Reclamation of about 900ha of land off Changi expected to start by year end

The specific use of the land off Changi Bay is still being studied. PHOTO: LIANHE ZAOBAO

Updated from : The Straits Times, 22 July 2022

SINGAPORE – Reclamation works for about 900ha of land off Changi Bay are expected to start by the end of this year, The Straits Times has learnt.

The specific use of the land, which is more than 10 times the size of the Botanic Gardens, is still being studied, the Housing Board (HDB) told ST on Friday (July 22).

“Changi Bay has been identified for land reclamation, to meet Singapore’s future land use needs. The specific use of the land is being studied,” said its spokesman in response to queries.

HDB is the developing agency appointed to carry out land reclamation works, and the infilling of the site near the existing Changi Exhibition Centre is expected to take at least 10 years.

The reclamation area lies entirely within Singapore’s territorial waters.

Property experts say the reclaimed land is likely to be used for military, infrastructure or industrial purposes rather than housing due to its proximity to military operations and the airport.

National University of Singapore Professor of Real Estate Sing Tien Foo said the reclaimed site can enhance military training capabilities and provide the air force with quicker access to the South China Sea, if it is integrated with the adjacent airbase in Changi.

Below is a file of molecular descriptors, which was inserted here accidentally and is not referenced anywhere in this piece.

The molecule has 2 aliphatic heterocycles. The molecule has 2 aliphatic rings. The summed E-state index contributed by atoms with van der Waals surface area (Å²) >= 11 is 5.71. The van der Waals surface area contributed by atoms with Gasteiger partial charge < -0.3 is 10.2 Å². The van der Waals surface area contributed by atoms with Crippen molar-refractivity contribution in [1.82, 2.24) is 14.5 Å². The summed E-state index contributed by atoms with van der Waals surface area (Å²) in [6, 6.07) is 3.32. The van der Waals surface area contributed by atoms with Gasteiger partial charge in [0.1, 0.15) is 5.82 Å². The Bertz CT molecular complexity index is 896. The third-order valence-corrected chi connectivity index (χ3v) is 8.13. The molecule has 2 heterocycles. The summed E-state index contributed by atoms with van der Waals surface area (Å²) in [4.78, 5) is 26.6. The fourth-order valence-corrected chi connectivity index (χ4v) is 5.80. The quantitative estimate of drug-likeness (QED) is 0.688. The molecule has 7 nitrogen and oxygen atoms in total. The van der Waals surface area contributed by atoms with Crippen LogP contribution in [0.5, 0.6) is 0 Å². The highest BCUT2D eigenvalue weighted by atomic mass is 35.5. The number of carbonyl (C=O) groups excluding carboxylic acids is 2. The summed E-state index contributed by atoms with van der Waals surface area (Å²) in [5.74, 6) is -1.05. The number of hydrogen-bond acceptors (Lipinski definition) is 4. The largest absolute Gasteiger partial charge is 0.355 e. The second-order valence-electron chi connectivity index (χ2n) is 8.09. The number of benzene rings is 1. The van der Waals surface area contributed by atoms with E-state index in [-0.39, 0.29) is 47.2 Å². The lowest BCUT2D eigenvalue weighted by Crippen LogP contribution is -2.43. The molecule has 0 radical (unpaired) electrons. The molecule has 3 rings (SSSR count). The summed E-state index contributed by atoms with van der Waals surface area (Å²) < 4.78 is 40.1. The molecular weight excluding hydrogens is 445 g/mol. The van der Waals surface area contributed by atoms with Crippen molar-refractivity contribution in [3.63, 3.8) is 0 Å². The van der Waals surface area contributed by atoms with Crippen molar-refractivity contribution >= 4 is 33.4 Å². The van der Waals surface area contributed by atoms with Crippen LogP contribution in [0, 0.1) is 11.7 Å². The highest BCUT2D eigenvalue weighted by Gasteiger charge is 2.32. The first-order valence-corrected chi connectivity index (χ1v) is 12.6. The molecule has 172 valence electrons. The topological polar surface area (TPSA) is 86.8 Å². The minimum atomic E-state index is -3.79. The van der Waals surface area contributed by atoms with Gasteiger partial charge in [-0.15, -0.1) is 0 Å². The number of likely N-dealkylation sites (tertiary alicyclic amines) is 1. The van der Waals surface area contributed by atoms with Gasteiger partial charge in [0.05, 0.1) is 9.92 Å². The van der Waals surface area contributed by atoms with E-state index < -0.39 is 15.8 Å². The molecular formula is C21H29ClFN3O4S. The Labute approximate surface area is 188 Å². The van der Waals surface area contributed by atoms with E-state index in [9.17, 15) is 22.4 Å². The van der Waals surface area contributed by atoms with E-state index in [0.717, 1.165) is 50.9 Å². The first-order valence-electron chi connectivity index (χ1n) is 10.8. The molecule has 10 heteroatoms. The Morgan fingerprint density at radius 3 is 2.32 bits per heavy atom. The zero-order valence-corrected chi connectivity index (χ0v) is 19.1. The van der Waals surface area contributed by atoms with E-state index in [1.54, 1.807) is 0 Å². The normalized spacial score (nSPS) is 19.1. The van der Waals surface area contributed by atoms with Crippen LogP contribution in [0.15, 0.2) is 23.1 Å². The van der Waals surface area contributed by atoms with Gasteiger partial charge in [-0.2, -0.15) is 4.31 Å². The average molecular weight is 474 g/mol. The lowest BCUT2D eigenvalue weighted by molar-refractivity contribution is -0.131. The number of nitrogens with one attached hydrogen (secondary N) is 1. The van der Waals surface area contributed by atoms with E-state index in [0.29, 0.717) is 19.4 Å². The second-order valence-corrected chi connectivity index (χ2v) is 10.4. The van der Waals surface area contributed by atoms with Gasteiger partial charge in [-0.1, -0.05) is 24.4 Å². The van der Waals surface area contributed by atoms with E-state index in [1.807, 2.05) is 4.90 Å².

Like the dikes and polder project on nearby Pulau Tekong, which is also used by the military, the reclamation could protect the Changi military airbase facilities against rising sea levels, he noted.

“The stretch of land is unlikely to have permanent development that may obstruct military defence,” said Prof Sing, who is also director of the Institute of Real Estate and Urban Studies.

Mr Nicholas Mak, head of research and consultancy at ERA Realty, said zoning the area for residential use also makes little sense because of its remoteness and distance from the city.

Moreover, the site’s closeness to Changi Airport makes it less suitable for housing, given the noise from the airplanes and height limits imposed on buildings. Instead, the area could store cargo for the airport or be used for logistics, Mr Mak said.